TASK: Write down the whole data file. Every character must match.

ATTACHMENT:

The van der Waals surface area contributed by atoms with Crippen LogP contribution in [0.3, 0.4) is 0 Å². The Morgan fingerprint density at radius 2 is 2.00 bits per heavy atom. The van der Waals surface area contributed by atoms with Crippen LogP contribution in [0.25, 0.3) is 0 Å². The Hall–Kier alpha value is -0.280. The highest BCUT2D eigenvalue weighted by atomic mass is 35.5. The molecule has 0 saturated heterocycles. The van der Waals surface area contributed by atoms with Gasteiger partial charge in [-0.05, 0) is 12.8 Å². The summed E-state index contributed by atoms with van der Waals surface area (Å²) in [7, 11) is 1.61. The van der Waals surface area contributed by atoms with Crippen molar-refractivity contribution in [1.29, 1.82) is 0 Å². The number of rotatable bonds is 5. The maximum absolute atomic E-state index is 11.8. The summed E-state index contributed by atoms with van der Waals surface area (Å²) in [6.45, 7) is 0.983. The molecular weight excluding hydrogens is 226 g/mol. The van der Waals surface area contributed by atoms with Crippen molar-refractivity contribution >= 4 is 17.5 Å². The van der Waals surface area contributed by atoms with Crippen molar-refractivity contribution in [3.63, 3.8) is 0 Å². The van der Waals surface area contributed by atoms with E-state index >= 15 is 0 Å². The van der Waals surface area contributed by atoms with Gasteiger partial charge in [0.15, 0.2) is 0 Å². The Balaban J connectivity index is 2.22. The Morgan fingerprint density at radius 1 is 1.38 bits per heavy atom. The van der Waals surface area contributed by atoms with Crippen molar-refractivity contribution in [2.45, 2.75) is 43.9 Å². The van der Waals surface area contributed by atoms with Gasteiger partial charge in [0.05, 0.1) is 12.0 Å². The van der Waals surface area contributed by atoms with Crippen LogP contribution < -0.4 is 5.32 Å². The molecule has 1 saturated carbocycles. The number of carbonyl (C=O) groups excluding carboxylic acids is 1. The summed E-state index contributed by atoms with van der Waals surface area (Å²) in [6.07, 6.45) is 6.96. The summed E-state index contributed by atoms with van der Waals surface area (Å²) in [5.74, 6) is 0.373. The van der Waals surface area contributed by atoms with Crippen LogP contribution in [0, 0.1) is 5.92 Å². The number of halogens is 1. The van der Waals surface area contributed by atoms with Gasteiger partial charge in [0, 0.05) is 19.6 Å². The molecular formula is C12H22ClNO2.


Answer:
The van der Waals surface area contributed by atoms with Crippen LogP contribution in [0.3, 0.4) is 0 Å². The Morgan fingerprint density at radius 2 is 2.00 bits per heavy atom. The van der Waals surface area contributed by atoms with Crippen LogP contribution in [0.25, 0.3) is 0 Å². The Hall–Kier alpha value is -0.280. The highest BCUT2D eigenvalue weighted by atomic mass is 35.5. The molecule has 0 saturated heterocycles. The van der Waals surface area contributed by atoms with Gasteiger partial charge in [-0.05, 0) is 12.8 Å². The summed E-state index contributed by atoms with van der Waals surface area (Å²) in [7, 11) is 1.61. The van der Waals surface area contributed by atoms with Crippen molar-refractivity contribution in [1.29, 1.82) is 0 Å². The number of rotatable bonds is 5. The maximum absolute atomic E-state index is 11.8. The summed E-state index contributed by atoms with van der Waals surface area (Å²) in [6.45, 7) is 0.983. The molecular weight excluding hydrogens is 226 g/mol. The van der Waals surface area contributed by atoms with Crippen molar-refractivity contribution >= 4 is 17.5 Å². The van der Waals surface area contributed by atoms with Crippen molar-refractivity contribution in [3.63, 3.8) is 0 Å². The van der Waals surface area contributed by atoms with E-state index >= 15 is 0 Å². The van der Waals surface area contributed by atoms with Gasteiger partial charge in [0.15, 0.2) is 0 Å². The Balaban J connectivity index is 2.22. The Morgan fingerprint density at radius 1 is 1.38 bits per heavy atom. The van der Waals surface area contributed by atoms with Crippen molar-refractivity contribution in [2.45, 2.75) is 43.9 Å². The van der Waals surface area contributed by atoms with Gasteiger partial charge in [0.05, 0.1) is 12.0 Å². The van der Waals surface area contributed by atoms with Crippen LogP contribution < -0.4 is 5.32 Å². The molecule has 1 saturated carbocycles. The number of carbonyl (C=O) groups excluding carboxylic acids is 1. The summed E-state index contributed by atoms with van der Waals surface area (Å²) in [6.07, 6.45) is 6.96. The summed E-state index contributed by atoms with van der Waals surface area (Å²) in [5.74, 6) is 0.373. The van der Waals surface area contributed by atoms with Crippen LogP contribution in [0, 0.1) is 5.92 Å². The number of halogens is 1. The van der Waals surface area contributed by atoms with Gasteiger partial charge in [0, 0.05) is 19.6 Å². The molecular formula is C12H22ClNO2.